• Factors that may influence bleeding risk:

    • Intensity of anticoagulation

    • Concomitant clinical disorders

    • Concomitant use of other medications

    • Quality of management


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Special Considerations in the Elderly—Bleeding

  • Increased age associated with increased sensitivity at usual doses

  • Comorbidity

  • Increased drug interactions

  • ? Increased bleeding risk independent of the above


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Mean Warfarin Daily Dose (mg)

Patient Age<5050–5960–6970–79>80

Gurwitz, et al, 19926.45.14.23.6ND

(n=530 patients total study)

James, et al, 19926.15.34.33.93.5

(n=2,305 patients total study)

Warfarin Dosing in Elderly Patients

Increasing age has been associated with an

increased response to the effects of warfarin

Gurwitz JH, et al. Ann Int Med 1992; 116(11): 901-904.

James AH, et al. J Clin Path 1992; 45: 704-706.


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Prothrombin Time (PT)

  • Historically, a most reliable and “relied upon” clinical test

    However:

    • Proliferation of thromboplastin reagents with widely varying sensitivities to reduced levels of vitamin K-dependent clotting factors has occurred

    • Concept of correct “intensity” of anticoagulant therapy has changed significantly (low intensity)

    • Problem addressed by use of INR (International Normalized Ratio)


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INR: International Normalized Ratio

  • A mathematical “correction” (of the PT ratio) for differences in the sensitivity of thromboplastin reagents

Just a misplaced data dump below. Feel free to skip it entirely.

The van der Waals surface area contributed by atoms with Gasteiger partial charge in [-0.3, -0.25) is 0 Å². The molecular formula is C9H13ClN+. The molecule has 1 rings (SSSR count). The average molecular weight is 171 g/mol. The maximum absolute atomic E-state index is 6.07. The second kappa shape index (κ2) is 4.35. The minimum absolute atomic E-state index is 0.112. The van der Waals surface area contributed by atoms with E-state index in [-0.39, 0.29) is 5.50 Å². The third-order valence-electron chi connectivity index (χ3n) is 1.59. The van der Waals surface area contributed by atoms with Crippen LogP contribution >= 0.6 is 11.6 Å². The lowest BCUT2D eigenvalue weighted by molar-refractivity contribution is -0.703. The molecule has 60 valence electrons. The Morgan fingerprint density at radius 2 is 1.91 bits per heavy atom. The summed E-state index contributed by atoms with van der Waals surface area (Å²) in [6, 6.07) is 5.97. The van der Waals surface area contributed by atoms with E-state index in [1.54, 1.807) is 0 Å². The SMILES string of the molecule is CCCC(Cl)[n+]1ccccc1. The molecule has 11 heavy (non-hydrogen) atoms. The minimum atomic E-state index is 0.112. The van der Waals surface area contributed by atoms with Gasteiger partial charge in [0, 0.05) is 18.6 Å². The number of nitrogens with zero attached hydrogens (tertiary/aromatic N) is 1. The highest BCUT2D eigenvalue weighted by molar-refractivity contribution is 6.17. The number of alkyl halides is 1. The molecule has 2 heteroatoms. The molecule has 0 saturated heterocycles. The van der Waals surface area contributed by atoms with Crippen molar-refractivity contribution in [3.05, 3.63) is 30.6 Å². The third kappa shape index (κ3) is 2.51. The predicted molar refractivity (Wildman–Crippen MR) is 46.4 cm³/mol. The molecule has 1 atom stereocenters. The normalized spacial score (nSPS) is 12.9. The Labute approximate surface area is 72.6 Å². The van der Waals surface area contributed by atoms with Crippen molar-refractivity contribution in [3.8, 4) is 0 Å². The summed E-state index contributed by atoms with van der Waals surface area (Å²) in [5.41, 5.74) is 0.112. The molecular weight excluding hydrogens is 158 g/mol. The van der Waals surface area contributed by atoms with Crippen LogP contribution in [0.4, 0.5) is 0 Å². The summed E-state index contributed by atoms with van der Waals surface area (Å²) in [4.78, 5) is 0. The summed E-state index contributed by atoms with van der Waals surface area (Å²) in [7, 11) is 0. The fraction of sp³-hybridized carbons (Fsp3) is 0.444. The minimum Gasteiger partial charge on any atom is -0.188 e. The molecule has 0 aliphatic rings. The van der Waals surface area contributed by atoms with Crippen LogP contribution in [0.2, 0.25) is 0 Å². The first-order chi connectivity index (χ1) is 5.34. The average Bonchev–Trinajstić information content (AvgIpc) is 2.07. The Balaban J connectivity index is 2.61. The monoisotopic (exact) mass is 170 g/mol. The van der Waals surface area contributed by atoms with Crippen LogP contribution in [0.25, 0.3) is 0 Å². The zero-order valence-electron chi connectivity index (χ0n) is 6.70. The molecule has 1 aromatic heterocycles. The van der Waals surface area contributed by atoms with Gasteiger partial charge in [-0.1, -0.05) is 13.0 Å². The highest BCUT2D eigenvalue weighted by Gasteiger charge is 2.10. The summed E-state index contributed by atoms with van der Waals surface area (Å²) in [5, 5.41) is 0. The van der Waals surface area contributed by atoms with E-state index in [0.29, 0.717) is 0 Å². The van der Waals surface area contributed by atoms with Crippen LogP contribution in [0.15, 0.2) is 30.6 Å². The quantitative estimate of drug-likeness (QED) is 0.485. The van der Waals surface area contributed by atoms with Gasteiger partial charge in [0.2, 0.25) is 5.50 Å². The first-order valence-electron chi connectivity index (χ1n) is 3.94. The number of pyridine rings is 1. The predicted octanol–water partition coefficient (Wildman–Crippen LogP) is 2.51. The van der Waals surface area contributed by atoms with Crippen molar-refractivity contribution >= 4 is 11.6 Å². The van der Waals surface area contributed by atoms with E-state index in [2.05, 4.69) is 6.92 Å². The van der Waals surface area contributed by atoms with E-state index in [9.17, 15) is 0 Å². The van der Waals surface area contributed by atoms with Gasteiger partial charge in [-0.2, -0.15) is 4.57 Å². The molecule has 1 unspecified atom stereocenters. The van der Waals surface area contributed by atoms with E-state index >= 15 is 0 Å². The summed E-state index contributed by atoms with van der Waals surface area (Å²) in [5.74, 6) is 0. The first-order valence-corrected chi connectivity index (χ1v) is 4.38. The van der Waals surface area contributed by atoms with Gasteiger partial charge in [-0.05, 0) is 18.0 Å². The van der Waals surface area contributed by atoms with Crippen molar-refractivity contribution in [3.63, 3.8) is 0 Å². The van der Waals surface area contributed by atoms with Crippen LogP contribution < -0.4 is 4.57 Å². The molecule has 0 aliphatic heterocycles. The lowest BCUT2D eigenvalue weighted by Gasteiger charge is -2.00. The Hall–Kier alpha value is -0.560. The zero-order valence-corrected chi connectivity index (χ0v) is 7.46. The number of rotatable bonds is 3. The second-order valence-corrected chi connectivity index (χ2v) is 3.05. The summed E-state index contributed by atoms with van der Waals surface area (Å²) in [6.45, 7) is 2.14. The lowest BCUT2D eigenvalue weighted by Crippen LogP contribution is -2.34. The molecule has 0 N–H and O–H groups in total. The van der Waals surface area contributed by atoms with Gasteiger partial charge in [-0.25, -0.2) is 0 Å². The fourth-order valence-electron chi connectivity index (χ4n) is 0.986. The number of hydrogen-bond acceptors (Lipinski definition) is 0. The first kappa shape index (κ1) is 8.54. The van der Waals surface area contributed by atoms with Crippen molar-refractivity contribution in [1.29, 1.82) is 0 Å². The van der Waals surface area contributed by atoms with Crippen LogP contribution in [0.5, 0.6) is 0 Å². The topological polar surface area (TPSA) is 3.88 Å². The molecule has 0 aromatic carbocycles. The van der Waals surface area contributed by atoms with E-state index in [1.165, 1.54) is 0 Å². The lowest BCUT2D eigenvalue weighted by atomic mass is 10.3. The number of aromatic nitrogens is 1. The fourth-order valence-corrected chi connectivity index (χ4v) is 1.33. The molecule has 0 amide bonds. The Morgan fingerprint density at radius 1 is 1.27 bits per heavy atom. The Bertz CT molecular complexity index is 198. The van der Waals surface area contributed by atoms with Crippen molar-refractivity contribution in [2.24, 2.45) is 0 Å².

• Relies upon “reference” thromboplastins with known sensitivity to antithrombotic effects of oral anticoagulants

  • INR is the PT ratio one would have obtained if the “reference” thromboplastin had been used

  • Allows for comparison of results between labs and standardizes reporting of the prothrombin time

J Clin Path 1985; 38:133-134; WHO Tech Rep Ser. #687 983.


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INR Equation

(

)

ISI

Patient’s PT in Seconds

Mean Normal PT in Seconds

INR =

INR = International Normalized Ratio

ISI = International Sensitivity Index


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How Different Thromboplastins Influence the PT Ratio and INR

Blood from a single patient

Patient’s

PT

(Seconds)

Mean

Normal

(Seconds)

ThromboplastinReagent

PTR

ISI

INR

16

A

12

1.3

18

B

12

1.5

21

C

13

1.6

24

D

11

2.2

E

38

14.5

2.6


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How Different Thromboplastins Influence the PT Ratio and INR